Which legal specialism are you best suited to?
- October 18, 2016
Many graduates will have their sights set on a career within a specific legal specialism before they graduate, however for both students who are uncertain, and those who have a fairly clear idea of the route they want to embark on, it is worth considering how well suited you are to various roles. Not only does the nature of the work being undertaken differ vastly from specialism to specialism, but as Legal Cheek recently outlined, the traits of graduates attracted to various areas of law varies too.
Corporate Law – ‘The all-rounder’
Lawyers who specialise in corporate law will find that their work spans across a number of different practices and so they’ll more than likely become familiar faces in the firm, which is perhaps the main reason corporate roles usually attract the sociable type. However, the generalist nature of the field means that you may have to withstand quips from colleagues in highly specialised roles. A key characteristic of the role, as with the majority of legal positions, is stamina.
Real Estate – ‘The communicator’
Although students may be put off by the notoriously hard nature of land law, they should be encouraged to hear that it is incredibly different in practice. The work undertaken by land lawyers is often highly commercial, involving prominent names in the energy field. Lawyers who choose real estate as a specialism will need to be excellent communicators, as explaining the details of land ownership to clients with minimal understanding of the relevant legal intricacies can be particularly challenging.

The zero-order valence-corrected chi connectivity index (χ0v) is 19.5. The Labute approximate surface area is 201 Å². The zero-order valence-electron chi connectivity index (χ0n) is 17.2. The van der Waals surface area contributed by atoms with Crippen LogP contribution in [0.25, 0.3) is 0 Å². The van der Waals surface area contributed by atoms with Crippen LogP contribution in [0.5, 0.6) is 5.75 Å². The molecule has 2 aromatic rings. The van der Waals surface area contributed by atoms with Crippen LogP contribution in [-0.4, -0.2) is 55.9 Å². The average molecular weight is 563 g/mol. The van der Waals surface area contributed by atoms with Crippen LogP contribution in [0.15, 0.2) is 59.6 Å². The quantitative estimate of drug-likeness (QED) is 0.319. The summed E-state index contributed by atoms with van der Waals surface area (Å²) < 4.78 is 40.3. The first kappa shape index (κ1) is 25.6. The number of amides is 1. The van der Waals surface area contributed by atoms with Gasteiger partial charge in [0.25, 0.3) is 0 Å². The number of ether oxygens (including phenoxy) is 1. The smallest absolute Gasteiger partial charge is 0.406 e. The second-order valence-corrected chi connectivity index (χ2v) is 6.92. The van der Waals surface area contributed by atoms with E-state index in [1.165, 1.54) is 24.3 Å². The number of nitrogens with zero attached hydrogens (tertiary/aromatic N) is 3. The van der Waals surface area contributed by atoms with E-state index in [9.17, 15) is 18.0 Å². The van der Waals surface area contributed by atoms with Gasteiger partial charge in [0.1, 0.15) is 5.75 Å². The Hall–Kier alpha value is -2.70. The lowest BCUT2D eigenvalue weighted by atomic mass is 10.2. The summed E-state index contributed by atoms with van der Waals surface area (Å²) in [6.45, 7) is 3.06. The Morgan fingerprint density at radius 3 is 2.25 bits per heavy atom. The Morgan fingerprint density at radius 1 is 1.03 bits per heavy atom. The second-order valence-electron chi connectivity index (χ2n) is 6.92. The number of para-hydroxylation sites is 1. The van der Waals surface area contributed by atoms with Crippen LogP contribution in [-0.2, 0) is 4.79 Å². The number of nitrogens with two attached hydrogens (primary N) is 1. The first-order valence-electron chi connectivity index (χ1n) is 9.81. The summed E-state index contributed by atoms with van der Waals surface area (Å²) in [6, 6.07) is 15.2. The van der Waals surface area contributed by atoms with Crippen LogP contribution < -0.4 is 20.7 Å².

Litigation – ‘The fighter’
Tenacity is essential for lawyers who want to become successful litigators. As dispute resolution solicitor Henry Sackville Hamilton puts it; “You’ve got to be a particular type of person to want to engage in arguments on other people’s behalf’s day in day out.” Some litigators take a bold, confrontational stance while others opt for a calm and academic approach, however regardless of tactics all dispute solicitors need to be commercially aware. Legal excellence is also key, as litigators live and die by the arguments they establish.
Banking – ‘The adrenaline junkie’
Although most might believe otherwise the principles of banking law are fairly straightforward. Lawyers either act for those lending the money or those borrowing it, and provide them with advice on structuring and strategy. Lawyers wanting to work within the banking specialism should be prepared for negotiations, especially when parties have different bargaining positions. Financial services in general is an incredibly fast paced sector, and banking law is no exception. Having both strong communication skills and a grasp of maths is also essential for banking roles.
Private Client – ‘The people person’
Lawyers wanting to work with private clients will need not only fluency in equity and trusts, but also a preference for working with individuals rather than big name companies. Research ability is vital in this specialism, but perhaps the most important factor is excellent communication skills. Lawyers may find they work for particular clients throughout their professional career, so establishing strong relationships from the offset is key.